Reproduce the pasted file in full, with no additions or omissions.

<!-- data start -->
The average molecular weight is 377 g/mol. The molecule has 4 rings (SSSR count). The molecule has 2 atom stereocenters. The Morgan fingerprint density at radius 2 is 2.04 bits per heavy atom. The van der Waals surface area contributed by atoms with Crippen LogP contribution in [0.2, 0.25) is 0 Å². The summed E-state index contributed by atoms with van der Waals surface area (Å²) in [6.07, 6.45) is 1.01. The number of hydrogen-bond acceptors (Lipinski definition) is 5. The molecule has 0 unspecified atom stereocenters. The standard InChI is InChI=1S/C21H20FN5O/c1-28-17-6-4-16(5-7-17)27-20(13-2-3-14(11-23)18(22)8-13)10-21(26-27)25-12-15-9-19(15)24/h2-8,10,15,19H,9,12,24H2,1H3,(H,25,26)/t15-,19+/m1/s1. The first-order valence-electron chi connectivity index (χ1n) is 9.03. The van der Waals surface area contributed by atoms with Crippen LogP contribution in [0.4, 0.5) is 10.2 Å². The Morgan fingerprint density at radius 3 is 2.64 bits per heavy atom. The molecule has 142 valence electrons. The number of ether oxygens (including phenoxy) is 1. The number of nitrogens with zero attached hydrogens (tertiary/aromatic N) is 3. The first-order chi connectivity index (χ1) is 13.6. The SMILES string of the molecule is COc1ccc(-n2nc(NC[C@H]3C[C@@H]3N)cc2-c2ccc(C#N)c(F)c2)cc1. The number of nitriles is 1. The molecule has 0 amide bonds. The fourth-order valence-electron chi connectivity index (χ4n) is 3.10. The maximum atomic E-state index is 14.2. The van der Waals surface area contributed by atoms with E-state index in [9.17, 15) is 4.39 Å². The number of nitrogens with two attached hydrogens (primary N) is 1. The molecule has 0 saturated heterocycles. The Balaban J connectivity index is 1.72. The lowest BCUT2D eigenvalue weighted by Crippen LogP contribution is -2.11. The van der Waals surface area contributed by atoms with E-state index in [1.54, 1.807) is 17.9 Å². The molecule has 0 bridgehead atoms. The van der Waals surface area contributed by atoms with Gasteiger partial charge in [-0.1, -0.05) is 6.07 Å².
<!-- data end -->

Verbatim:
The average molecular weight is 377 g/mol. The molecule has 4 rings (SSSR count). The molecule has 2 atom stereocenters. The Morgan fingerprint density at radius 2 is 2.04 bits per heavy atom. The van der Waals surface area contributed by atoms with Crippen LogP contribution in [0.2, 0.25) is 0 Å². The summed E-state index contributed by atoms with van der Waals surface area (Å²) in [6.07, 6.45) is 1.01. The number of hydrogen-bond acceptors (Lipinski definition) is 5. The molecule has 0 unspecified atom stereocenters. The standard InChI is InChI=1S/C21H20FN5O/c1-28-17-6-4-16(5-7-17)27-20(13-2-3-14(11-23)18(22)8-13)10-21(26-27)25-12-15-9-19(15)24/h2-8,10,15,19H,9,12,24H2,1H3,(H,25,26)/t15-,19+/m1/s1. The first-order valence-electron chi connectivity index (χ1n) is 9.03. The van der Waals surface area contributed by atoms with Crippen LogP contribution in [0.4, 0.5) is 10.2 Å². The Morgan fingerprint density at radius 3 is 2.64 bits per heavy atom. The molecule has 142 valence electrons. The number of ether oxygens (including phenoxy) is 1. The number of nitrogens with zero attached hydrogens (tertiary/aromatic N) is 3. The first-order chi connectivity index (χ1) is 13.6. The SMILES string of the molecule is COc1ccc(-n2nc(NC[C@H]3C[C@@H]3N)cc2-c2ccc(C#N)c(F)c2)cc1. The number of nitriles is 1. The molecule has 0 amide bonds. The fourth-order valence-electron chi connectivity index (χ4n) is 3.10. The maximum atomic E-state index is 14.2. The van der Waals surface area contributed by atoms with E-state index in [9.17, 15) is 4.39 Å². The number of nitrogens with two attached hydrogens (primary N) is 1. The molecule has 0 saturated heterocycles. The Balaban J connectivity index is 1.72. The lowest BCUT2D eigenvalue weighted by Crippen LogP contribution is -2.11. The van der Waals surface area contributed by atoms with E-state index in [1.54, 1.807) is 17.9 Å². The molecule has 0 bridgehead atoms. The van der Waals surface area contributed by atoms with Gasteiger partial charge in [-0.1, -0.05) is 6.07 Å².